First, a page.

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In 2001, Alexander Zaks M.D. formed several businesses in California’s Central Valley that focused on providing medical treatment to the region’s agricultural workers. Zaks, along with David Holmes D.C. and Daniel Reyes D.C., formed Accident Help Line Medical Group (AHL) at that time. The entities focused on patients with chronic work-related injuries. Zaks also established Millcreek Surgery Center and Alta Surgery Center. Zaks and a partner also owned Reliable Medical Supply, which provided medical equipment. In 2003 Zaks and partners also created Valley Interpreting, a translation service for patients who spoke limited or no English.

Dr. Khan and Dr. Zaks engaged in some cross marketing of their respective services to attorneys representing clients with workers’ compensation issues.

Bruce Roth, then a senior attorney with State Fund, was assigned to defend State Fund against the Zaks Entities’ WCAB liens. Suspecting possible fraud, Roth led an investigation of the Zaks Entities. In January 2006, Roth filed a petition with the WCAB to consolidate the Khan Entities’ and Zaks Entities’ 1,200+ liens against State Fund.

In October 2009, after losing on several issues before the WCAB, Roth settled the consolidated case with the Zaks Defendants without first gaining the approval of his manager at State Fund or State Fund’s claims department. Once Roth’s superiors learned of the settlement they removed Roth from the case, contacted the Zaks Entities, and disavowed the settlement on the basis that Roth lacked authority to enter into it. They forced Roth to resign and referred the case to other attorneys.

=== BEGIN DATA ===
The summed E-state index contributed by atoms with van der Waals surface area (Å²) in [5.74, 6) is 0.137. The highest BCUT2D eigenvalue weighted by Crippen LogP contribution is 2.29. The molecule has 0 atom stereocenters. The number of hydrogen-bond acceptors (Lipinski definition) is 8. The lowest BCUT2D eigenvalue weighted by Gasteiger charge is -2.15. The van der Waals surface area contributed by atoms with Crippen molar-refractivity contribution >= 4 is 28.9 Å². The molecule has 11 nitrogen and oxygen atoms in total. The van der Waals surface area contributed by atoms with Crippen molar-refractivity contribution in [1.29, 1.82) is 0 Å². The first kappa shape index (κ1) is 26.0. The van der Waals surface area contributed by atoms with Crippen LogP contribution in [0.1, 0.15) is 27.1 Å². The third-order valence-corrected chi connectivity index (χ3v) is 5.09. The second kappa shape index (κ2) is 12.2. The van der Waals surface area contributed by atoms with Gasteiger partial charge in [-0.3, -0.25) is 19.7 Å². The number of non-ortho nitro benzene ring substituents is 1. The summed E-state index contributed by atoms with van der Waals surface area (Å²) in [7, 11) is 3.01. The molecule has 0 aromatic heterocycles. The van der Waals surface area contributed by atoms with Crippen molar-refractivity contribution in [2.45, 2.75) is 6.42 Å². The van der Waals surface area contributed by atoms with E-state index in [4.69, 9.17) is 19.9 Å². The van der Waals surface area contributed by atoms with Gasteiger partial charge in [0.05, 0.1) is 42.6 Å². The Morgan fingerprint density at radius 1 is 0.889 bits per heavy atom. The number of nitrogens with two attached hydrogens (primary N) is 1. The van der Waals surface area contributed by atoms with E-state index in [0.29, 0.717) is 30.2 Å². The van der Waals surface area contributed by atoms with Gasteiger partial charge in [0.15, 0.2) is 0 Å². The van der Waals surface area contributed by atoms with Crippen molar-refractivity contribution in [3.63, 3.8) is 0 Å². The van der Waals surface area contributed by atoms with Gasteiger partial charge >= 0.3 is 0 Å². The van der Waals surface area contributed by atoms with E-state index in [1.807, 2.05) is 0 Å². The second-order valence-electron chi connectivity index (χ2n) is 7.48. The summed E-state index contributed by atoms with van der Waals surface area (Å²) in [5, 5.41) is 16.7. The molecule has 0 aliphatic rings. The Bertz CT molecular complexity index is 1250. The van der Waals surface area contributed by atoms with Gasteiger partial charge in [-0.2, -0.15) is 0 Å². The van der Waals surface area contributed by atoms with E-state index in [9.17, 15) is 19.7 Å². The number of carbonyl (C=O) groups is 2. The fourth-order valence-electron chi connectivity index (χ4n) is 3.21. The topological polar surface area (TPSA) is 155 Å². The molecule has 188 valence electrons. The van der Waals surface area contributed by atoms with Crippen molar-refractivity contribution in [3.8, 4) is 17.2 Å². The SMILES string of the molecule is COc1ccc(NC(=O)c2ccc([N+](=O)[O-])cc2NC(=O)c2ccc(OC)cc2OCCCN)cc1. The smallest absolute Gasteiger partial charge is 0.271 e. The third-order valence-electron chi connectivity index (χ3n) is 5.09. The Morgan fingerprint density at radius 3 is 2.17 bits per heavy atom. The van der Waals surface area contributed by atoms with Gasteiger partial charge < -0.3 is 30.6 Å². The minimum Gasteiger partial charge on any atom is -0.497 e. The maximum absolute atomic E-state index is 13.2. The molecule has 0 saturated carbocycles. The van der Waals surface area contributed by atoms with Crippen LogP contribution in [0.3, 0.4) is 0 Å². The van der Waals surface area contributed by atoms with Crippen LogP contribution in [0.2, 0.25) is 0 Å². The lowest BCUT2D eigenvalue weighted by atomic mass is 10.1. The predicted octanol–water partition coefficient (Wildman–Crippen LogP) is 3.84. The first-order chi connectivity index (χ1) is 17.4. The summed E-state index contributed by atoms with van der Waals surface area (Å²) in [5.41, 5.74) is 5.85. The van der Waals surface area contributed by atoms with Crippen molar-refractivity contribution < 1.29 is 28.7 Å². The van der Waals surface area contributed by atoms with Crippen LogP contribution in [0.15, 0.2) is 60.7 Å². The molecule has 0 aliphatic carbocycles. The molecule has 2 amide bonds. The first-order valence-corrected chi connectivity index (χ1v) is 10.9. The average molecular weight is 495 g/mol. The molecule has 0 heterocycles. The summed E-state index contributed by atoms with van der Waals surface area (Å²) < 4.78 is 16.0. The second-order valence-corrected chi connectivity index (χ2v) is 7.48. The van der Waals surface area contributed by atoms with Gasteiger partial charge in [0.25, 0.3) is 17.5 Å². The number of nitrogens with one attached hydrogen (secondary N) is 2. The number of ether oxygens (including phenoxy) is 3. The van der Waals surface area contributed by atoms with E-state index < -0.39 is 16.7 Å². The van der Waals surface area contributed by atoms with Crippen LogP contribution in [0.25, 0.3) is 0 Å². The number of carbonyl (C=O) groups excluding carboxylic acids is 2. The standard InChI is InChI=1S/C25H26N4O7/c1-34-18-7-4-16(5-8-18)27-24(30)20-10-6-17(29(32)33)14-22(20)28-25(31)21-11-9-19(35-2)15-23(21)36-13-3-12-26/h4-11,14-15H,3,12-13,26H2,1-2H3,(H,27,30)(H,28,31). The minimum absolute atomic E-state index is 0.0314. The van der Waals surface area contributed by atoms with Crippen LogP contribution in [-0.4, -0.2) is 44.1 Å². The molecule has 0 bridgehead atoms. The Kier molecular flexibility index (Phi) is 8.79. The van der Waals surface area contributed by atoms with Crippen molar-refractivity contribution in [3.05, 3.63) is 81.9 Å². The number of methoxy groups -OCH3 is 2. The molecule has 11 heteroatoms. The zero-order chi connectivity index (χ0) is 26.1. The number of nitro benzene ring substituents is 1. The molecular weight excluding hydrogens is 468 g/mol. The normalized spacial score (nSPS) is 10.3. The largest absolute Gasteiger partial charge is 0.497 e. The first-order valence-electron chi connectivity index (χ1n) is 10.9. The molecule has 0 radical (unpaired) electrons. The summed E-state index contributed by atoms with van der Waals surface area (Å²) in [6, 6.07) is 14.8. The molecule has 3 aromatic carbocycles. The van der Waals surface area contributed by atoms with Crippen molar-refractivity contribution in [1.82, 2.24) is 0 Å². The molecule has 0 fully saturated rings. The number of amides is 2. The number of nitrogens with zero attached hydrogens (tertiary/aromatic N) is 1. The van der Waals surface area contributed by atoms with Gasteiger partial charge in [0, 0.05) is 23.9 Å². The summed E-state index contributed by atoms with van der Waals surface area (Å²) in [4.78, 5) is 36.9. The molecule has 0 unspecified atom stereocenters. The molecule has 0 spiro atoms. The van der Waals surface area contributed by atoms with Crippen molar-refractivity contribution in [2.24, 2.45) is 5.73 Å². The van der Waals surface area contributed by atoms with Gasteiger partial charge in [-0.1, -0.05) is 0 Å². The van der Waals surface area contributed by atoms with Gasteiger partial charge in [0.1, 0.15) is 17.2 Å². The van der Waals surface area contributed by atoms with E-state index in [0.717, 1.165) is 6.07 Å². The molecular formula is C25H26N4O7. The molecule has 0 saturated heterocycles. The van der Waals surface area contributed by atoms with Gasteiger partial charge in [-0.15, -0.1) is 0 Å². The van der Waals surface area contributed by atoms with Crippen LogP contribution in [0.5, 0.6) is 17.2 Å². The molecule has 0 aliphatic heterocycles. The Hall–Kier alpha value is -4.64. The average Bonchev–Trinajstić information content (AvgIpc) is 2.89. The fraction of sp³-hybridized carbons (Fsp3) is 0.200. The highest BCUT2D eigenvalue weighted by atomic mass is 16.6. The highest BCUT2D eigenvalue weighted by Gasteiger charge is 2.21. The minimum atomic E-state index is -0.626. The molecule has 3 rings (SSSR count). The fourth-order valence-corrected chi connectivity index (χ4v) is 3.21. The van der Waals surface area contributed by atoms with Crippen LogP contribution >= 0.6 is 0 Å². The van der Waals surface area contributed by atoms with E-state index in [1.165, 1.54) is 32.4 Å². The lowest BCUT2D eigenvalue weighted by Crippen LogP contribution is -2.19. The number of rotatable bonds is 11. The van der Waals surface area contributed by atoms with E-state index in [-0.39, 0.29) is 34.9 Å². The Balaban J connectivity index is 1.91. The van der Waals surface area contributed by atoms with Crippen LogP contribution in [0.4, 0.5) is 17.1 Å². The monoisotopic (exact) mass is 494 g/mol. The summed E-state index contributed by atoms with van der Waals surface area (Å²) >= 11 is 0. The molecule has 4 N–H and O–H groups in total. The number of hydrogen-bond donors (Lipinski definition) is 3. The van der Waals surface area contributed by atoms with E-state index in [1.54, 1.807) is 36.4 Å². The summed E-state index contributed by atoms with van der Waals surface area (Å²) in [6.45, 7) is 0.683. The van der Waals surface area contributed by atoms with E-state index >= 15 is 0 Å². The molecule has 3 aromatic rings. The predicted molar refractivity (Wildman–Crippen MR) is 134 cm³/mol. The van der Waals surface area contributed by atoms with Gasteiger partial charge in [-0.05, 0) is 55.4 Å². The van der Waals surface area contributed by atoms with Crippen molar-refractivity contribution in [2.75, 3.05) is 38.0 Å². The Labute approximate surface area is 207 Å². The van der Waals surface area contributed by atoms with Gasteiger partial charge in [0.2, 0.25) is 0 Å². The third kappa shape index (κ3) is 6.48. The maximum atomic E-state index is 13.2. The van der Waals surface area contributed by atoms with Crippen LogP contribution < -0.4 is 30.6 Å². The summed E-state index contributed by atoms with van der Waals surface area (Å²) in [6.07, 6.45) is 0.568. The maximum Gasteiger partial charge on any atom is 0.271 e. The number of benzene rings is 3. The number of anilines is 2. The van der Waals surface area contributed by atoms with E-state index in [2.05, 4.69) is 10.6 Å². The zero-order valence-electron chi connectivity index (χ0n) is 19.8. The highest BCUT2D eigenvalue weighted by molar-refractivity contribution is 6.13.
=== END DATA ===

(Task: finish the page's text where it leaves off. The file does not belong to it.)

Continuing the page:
State Fund then entered into superseding settlement agreements with the Zaks Entities for substantially the same amount of money as provided for in the 2009 Settlement Memorandum negotiated by Roth. State Fund asserts that it did so in large part out of concern that the WCAB might have enforced the original 2009 Settlement Memorandum between Roth and the Zaks Entities based on Roth’s ostensible authority to bind State Fund. The newer 2010 Settlement Agreement between State Fund and the Zaks Entities released both State Fund and the Zaks Entities from all claims they had against each other up until the time of that agreement.

The State Fund then filed a federal suit for violation of the federal Racketeering and Corrupt Organizations Act (RICO) statute against defendants Alexander Zaks, M.D., Sana Khan, M.D., David Holmes, D.C., and Daniel Reyes, D.C.; their various companies and State Fund’s own former employee, attorney Bruce Roth.

After three years of litigation and extensive discovery, the Zaks Defendants, the Khan Defendants, and Roth filed three separate motions for summary judgment which were granted in March 2016. SCIF appealed the summary judgment to the 9th Circuit Court of Appeal which just affirmed the trial court in the unpublished case of SCIF v Kahn, Zaks

State Fund’s claims against these Defendants-Appellees were precluded by the broad liability releases contained in the 2010 Settlement Agreements. The district court correctly determined that the releases protected all of these Defendants-Appellees because even State Fund’s claims against the Individual Zaks Defendants were premised on acts within the scope of their agency relationships with lien claimants, such that liability was precluded by the releases’ plain terms.

The court also correctly held that there were no grounds for rescinding the 2010 Settlement Agreements. For fraud to justify rescission, however, it must be extrinsic. Here, there was no extrinsic fraud to justify rescission.